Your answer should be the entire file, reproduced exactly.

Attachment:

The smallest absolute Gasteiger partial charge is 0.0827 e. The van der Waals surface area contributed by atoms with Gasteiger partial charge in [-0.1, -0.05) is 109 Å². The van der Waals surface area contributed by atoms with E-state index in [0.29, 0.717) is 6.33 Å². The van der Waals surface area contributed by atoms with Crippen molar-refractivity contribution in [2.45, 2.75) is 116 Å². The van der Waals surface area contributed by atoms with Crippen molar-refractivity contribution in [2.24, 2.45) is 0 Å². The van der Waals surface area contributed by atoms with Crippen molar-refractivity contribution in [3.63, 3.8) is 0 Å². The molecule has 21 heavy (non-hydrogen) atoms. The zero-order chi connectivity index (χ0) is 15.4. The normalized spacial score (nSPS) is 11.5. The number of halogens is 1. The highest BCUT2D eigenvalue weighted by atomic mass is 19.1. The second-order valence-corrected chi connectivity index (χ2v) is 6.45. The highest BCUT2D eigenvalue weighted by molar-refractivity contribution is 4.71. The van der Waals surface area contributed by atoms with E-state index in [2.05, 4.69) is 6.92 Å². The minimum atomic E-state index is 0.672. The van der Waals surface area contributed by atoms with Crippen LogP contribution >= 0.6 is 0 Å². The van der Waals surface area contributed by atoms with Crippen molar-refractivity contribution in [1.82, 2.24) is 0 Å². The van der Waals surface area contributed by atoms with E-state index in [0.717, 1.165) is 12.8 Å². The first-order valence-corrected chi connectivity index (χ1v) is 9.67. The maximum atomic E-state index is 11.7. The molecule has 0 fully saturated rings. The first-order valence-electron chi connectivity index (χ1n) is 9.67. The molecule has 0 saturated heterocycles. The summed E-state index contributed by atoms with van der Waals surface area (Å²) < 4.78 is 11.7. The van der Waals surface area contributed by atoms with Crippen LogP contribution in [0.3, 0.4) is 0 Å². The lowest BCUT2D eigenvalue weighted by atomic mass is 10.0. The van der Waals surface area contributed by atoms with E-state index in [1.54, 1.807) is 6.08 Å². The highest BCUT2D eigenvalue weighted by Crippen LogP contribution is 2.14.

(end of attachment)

The smallest absolute Gasteiger partial charge is 0.0827 e. The van der Waals surface area contributed by atoms with Gasteiger partial charge in [-0.1, -0.05) is 109 Å². The van der Waals surface area contributed by atoms with E-state index in [0.29, 0.717) is 6.33 Å². The van der Waals surface area contributed by atoms with Crippen molar-refractivity contribution in [2.45, 2.75) is 116 Å². The van der Waals surface area contributed by atoms with Crippen molar-refractivity contribution in [2.24, 2.45) is 0 Å². The van der Waals surface area contributed by atoms with Crippen molar-refractivity contribution in [3.63, 3.8) is 0 Å². The molecule has 21 heavy (non-hydrogen) atoms. The zero-order chi connectivity index (χ0) is 15.4. The normalized spacial score (nSPS) is 11.5. The number of halogens is 1. The highest BCUT2D eigenvalue weighted by atomic mass is 19.1. The second-order valence-corrected chi connectivity index (χ2v) is 6.45. The highest BCUT2D eigenvalue weighted by molar-refractivity contribution is 4.71. The van der Waals surface area contributed by atoms with E-state index in [2.05, 4.69) is 6.92 Å². The minimum atomic E-state index is 0.672. The van der Waals surface area contributed by atoms with Crippen LogP contribution >= 0.6 is 0 Å². The van der Waals surface area contributed by atoms with Crippen molar-refractivity contribution in [1.82, 2.24) is 0 Å². The van der Waals surface area contributed by atoms with E-state index in [0.717, 1.165) is 12.8 Å². The first-order valence-corrected chi connectivity index (χ1v) is 9.67. The maximum atomic E-state index is 11.7. The molecule has 0 fully saturated rings. The first-order valence-electron chi connectivity index (χ1n) is 9.67. The molecule has 0 saturated heterocycles. The summed E-state index contributed by atoms with van der Waals surface area (Å²) < 4.78 is 11.7. The van der Waals surface area contributed by atoms with Crippen LogP contribution in [0.3, 0.4) is 0 Å². The lowest BCUT2D eigenvalue weighted by atomic mass is 10.0. The van der Waals surface area contributed by atoms with E-state index in [1.54, 1.807) is 6.08 Å². The highest BCUT2D eigenvalue weighted by Crippen LogP contribution is 2.14.